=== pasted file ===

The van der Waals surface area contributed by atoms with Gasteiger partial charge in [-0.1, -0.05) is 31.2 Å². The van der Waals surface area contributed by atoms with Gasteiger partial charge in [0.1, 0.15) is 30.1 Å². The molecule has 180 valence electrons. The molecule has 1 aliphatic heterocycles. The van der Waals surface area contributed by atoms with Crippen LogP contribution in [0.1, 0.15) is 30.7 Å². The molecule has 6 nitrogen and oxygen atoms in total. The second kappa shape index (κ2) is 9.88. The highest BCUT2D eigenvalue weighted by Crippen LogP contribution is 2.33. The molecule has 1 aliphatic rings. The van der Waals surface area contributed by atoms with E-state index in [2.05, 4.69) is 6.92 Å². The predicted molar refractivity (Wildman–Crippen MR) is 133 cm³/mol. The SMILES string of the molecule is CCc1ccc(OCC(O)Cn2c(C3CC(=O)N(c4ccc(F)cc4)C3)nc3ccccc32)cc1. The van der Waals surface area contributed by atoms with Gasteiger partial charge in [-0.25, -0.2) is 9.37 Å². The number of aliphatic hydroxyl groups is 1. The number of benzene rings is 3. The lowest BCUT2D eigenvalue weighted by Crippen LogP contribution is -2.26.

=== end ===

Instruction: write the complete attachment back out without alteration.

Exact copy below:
The van der Waals surface area contributed by atoms with Gasteiger partial charge in [-0.1, -0.05) is 31.2 Å². The van der Waals surface area contributed by atoms with Gasteiger partial charge in [0.1, 0.15) is 30.1 Å². The molecule has 180 valence electrons. The molecule has 1 aliphatic heterocycles. The van der Waals surface area contributed by atoms with Crippen LogP contribution in [0.1, 0.15) is 30.7 Å². The molecule has 6 nitrogen and oxygen atoms in total. The second kappa shape index (κ2) is 9.88. The highest BCUT2D eigenvalue weighted by Crippen LogP contribution is 2.33. The molecule has 1 aliphatic rings. The van der Waals surface area contributed by atoms with E-state index in [2.05, 4.69) is 6.92 Å². The predicted molar refractivity (Wildman–Crippen MR) is 133 cm³/mol. The SMILES string of the molecule is CCc1ccc(OCC(O)Cn2c(C3CC(=O)N(c4ccc(F)cc4)C3)nc3ccccc32)cc1. The van der Waals surface area contributed by atoms with Gasteiger partial charge in [-0.25, -0.2) is 9.37 Å². The number of aliphatic hydroxyl groups is 1. The number of benzene rings is 3. The lowest BCUT2D eigenvalue weighted by Crippen LogP contribution is -2.26.